I’ve had Veganomicon for years, but have never made any of the soup recipes in the coobook. However, recently I’ve had luck with the soup recipes in my new Isa Chandra Moskowitz cookbook Isa Does It. So I thought I’d go back to Veganomicon and pick out some soup recipes to try. I started with this recipe for a Japanese-style broth with squash, udon noodles, and tofu because the picture in the book makes it look so appealing.
I used butternut squash instead of kabocha, since I had trouble finding kabocha. Isa says to cook the squash for an extra 15 minutes. But I think this was too long. The squash ended up a little overly soft. I think I would recommend reducing this to an extra 5 minutes.
The broth in the soup was pretty good. My main problem with the recipe was textural. Everything in it was mushy. The only thing chewy was the mushrooms, and there were only a few. The recipe says to cook the noodle as instructed on the package, but this was a mistake because they ended up overdone in the soup. If I made this again I’d undercook the noodles by 3ish minutes to maintain some texture. I’d also double the mushrooms. But I doubt I’d make this again. It just wasn’t good enough.
I very rarely make salad recipes from my cookbooks, but I’m trying to add more raw vegetables to my diet. My new cookbook Isa Does It includes a number of intriguing salad recipes. Since I love beets, I picked out this recipe for arugula salad with walnuts and beets as the first one to try.
I used red beets instead of golden beets since they’re easier to find and I think they taste better anyways. The dressing is literally just maple syrup and whole grain mustard, which seemed really strange to me. This is not the type of dressing I ever make. But I actually really enjoyed the dressing. My main issue with the salad was that there were so many red onions in it and the dressing alone wasn’t enough to break their sharpness. I added a 1/4 cup of halved green grapes, which successfully cut the sharpness of the onions and rounded out the flavor of the salad overall.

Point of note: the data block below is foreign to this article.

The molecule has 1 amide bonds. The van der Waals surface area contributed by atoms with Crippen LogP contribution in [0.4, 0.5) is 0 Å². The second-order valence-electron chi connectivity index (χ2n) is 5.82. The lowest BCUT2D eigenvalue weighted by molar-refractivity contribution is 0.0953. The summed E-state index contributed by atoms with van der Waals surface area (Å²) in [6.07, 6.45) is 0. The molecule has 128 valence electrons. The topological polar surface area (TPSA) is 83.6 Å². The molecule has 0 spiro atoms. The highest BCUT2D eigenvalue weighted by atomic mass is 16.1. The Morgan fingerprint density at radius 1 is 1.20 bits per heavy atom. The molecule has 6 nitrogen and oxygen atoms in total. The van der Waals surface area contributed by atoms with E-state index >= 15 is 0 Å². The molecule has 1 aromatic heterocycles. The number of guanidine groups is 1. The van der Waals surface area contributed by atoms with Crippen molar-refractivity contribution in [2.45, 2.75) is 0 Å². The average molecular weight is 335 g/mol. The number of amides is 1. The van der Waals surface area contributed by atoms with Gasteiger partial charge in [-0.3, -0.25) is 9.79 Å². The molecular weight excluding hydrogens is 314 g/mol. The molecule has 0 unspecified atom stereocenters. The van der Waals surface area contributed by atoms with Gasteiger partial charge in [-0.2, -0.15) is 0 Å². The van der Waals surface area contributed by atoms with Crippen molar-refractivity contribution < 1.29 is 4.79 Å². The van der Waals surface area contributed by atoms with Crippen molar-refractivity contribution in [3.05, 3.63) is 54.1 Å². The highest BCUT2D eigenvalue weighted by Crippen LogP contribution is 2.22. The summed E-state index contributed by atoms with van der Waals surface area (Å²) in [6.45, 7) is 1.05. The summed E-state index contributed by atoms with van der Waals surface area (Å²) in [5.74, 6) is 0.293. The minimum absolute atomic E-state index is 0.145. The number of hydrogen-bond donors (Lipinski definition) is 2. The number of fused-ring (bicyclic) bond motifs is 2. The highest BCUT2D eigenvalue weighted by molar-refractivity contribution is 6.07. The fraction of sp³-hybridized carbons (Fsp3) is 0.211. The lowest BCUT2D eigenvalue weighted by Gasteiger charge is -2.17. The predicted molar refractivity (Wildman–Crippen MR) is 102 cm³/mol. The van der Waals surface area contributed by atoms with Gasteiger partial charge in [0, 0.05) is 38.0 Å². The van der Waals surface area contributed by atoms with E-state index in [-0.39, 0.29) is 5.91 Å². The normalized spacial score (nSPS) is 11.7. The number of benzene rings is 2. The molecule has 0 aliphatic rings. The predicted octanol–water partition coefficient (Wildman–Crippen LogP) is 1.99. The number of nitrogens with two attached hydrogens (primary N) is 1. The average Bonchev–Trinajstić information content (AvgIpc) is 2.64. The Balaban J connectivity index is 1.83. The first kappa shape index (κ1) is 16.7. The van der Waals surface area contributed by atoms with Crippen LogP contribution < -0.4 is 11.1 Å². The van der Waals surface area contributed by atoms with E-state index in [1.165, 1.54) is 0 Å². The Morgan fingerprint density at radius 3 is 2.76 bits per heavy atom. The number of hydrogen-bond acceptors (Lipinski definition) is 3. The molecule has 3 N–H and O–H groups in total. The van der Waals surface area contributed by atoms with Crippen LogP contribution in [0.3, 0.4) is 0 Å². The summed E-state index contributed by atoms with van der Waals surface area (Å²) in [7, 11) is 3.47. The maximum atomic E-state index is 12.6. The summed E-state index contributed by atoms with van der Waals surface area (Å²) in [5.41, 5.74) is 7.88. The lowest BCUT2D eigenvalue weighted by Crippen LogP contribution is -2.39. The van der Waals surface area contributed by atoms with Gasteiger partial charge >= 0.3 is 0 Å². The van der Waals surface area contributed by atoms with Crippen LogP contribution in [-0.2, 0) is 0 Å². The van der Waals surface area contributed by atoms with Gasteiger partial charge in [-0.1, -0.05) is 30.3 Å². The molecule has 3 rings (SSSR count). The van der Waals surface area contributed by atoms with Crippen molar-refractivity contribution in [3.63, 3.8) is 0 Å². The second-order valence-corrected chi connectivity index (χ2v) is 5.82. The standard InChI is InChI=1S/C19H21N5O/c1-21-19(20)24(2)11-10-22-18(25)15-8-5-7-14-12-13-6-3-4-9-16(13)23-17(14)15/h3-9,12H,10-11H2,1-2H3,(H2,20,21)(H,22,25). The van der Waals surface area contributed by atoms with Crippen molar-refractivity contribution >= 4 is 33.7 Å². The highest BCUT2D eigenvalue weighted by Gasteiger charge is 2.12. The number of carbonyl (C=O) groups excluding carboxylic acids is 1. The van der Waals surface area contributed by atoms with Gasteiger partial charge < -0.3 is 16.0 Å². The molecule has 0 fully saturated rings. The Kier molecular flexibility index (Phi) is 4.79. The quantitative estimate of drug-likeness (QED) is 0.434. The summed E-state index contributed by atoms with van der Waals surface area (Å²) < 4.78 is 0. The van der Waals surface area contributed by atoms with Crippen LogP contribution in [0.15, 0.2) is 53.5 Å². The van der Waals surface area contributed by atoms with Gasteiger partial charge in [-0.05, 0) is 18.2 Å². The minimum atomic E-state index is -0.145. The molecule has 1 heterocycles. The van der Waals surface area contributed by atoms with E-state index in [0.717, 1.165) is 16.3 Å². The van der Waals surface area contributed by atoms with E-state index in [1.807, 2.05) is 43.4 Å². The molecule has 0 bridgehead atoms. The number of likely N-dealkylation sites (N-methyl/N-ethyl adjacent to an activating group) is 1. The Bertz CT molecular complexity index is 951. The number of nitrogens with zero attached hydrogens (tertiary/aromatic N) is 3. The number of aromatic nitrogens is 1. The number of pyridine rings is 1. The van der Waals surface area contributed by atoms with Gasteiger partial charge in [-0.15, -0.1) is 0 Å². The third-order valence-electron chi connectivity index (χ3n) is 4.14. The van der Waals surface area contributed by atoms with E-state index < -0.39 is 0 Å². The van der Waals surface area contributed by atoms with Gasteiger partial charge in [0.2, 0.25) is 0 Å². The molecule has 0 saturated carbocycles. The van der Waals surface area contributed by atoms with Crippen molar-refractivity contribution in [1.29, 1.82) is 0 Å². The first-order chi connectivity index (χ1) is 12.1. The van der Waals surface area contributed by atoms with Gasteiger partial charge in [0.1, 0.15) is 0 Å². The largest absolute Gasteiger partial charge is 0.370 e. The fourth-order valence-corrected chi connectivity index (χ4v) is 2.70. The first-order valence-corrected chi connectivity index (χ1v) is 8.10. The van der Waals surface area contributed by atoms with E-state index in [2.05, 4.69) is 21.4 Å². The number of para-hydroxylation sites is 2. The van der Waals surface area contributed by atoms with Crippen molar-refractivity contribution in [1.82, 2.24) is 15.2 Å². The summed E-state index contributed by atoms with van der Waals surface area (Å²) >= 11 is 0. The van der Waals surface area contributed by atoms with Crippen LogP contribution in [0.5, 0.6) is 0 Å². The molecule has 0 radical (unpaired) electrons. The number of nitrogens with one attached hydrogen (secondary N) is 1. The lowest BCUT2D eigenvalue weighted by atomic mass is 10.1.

I ran out of dressing before I ran out of salad. Next time I’d make 1.5x the recipe. Also online she adds 1 tbsp of water to the dressing, which I’d try next time to thin it out a bit.
I love leeks, and I’ve never been convinced that anyone should throw away leek tops (also known as leek leaves). But most recipes only call for using the white and light green parts. So I’ve created several of my own recipes to use the tops. I’ve found that ,with a little extra cooking time, they melt in your mouth. Here’s my recipe for a risotto that uses only leek tops. You could certainly add the leek bottoms if you have them, but I usually have leeks on hand because I used the bottoms in another recipe.
1 tablespoon olive oil
Tops of about 5 leeks sliced horizontally in 1/4 inch strips (approximately 3 cups)
1 cup arborio rice
1/2 cup dry wine (I use red or white, whatever I have on hand)
1-1 1/2 tsp table salt (I use 1 1/4)
3-4 cups vegetable stock
1/2 cup frozen peas
1/2 cup grated parmigiano cheese (leave this out to make vegan)
3 tablespoon chopped flat leaf parsley
Salt and black pepper, to taste.
1. In a heavy bottomed pot, heat the olive oil over medium heat. Add the leeks and cook until soft, about 5-7 minutes.
2. Add the rice and cook over medium-high heat for about one minute, stirring to coat with the oil.
3. Add the wine and stir until the wine is absorbed.
4. Add 1 tsp of salt